Food & Cooking Book Reviews

THE ONE TRUE BARBECUE by Rien Fertel
FOOD & COOKING
Released: May 10, 2016

"Fertel is well-aware that the ground he covers isn't entirely new, but food fans and lovers of Americana alike will go whole hog for this loving paean to a distinct tradition."
Fertel (Imagining the Creole City: The Rise of Literary Culture in Nineteenth-Century New Orleans, 2014, etc.) mines the small towns of Tennessee and the Carolinas in search of the pinnacle of Southern cuisine: whole hog barbecue. Read full book review >
DOUBLE CUP LOVE by Eddie Huang
BIOGRAPHY & MEMOIR
Released: May 31, 2016

"A challenging author continues to bravely bare his soul along with his best dishes."
BaoHaus celebrity chef Huang (Fresh Off the Boat, 2012) returns with a fresh mélange of hip-hop patter, Chengdu street cuisine, and Asian-American identity politics.Read full book review >

ESSAYS & ANTHOLOGIES
Released: May 31, 2016

"A wide-ranging, toothsome smorgasbord of Gotham's good eats and the tireless men and women behind each plate."
Exuberant New York chefs and restaurateurs share their culinary histories. Read full book review >
FOOD & COOKING
Released: June 21, 2016

"A thoughtful, informative journey into the transforming—and transformative—world of food."
A food writer considers what artisanship really means. Read full book review >
BIOGRAPHY & MEMOIR
Released: June 21, 2016

"A well-made, evenhanded, sometimes cautionary story of business, told with the affection and exasperation of an insider."
Everyone's a wiener in this frank account by a scion of hot dog nobility. Read full book review >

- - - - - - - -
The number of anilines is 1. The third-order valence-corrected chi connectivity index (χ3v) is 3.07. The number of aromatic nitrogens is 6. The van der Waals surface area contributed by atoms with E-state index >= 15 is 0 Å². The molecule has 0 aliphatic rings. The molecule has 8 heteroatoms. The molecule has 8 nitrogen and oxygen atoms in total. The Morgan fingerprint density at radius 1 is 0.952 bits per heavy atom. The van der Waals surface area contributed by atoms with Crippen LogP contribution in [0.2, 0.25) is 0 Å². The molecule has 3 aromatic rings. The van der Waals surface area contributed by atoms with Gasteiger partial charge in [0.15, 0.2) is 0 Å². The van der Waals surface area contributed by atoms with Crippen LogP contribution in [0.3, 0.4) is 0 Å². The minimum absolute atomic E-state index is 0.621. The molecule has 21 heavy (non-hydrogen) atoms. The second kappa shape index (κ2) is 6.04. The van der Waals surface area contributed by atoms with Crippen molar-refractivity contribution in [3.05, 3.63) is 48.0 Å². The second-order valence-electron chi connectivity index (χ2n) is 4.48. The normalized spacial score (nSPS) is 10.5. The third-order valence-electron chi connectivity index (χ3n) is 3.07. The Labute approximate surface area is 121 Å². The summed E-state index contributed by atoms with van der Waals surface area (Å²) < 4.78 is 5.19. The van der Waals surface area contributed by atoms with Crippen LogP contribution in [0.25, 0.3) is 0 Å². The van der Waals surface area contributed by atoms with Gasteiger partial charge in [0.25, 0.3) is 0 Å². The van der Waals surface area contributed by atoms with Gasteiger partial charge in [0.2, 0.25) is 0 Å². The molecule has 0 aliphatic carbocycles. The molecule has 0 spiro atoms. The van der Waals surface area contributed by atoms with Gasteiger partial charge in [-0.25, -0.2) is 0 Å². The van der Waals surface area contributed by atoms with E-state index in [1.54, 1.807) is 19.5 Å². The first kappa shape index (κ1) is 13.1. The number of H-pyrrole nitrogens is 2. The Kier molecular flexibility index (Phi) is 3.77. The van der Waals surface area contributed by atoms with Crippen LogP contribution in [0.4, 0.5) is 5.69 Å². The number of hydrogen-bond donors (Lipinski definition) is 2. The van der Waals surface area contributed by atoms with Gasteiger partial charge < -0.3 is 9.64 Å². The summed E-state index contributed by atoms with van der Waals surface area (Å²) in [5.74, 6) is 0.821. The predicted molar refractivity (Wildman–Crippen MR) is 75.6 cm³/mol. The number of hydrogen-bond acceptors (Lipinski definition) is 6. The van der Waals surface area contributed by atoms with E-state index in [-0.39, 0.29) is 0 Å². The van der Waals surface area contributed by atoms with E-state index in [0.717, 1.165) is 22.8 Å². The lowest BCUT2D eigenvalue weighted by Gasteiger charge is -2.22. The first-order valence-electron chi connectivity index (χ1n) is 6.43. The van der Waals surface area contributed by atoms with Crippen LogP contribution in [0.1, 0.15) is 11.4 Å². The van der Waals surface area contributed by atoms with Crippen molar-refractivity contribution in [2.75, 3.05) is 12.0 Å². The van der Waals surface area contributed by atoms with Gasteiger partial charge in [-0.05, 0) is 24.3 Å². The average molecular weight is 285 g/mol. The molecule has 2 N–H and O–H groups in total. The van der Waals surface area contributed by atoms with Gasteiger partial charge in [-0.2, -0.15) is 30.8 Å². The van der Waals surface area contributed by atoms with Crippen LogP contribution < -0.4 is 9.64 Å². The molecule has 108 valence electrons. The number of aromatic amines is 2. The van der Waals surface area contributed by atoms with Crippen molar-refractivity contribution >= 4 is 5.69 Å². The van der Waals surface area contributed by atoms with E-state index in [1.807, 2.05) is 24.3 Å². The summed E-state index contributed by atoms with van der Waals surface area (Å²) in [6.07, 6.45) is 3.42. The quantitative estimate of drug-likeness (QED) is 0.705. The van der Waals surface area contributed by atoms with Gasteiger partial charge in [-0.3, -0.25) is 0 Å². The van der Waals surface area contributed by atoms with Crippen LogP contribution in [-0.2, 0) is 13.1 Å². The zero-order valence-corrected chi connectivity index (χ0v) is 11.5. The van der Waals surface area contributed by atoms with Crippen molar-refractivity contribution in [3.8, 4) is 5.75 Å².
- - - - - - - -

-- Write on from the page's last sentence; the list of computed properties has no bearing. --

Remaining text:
Kirkus Interview
Frances Stroh
author of BEER MONEY
May 5, 2016

Frances Stroh’s earliest memories are ones of great privilege: shopping trips to London and New York, lunches served by black-tied waiters at the Regency Hotel, and a house filled with precious antiques, which she was forbidden to touch. Established in Detroit in 1850, by 1984 the Stroh Brewing Company had become the largest private beer fortune in America and a brand emblematic of the American dream itself; while Stroh was coming of age, the Stroh family fortune was estimated to be worth $700 million. But behind the beautiful façade lay a crumbling foundation. As their fortune dissolved in little over a decade, the family was torn apart internally by divorce and one family member's drug bust; disagreements over the management of the business; and disputes over the remaining money they possessed. “The author’s family might have successfully burned through a massive fortune, but they squandered a lot more than that,” our reviewer writes about Stroh’s debut memoir, Beer Money. “A sorrowful, eye-opening examination of familial dysfunction.” View video >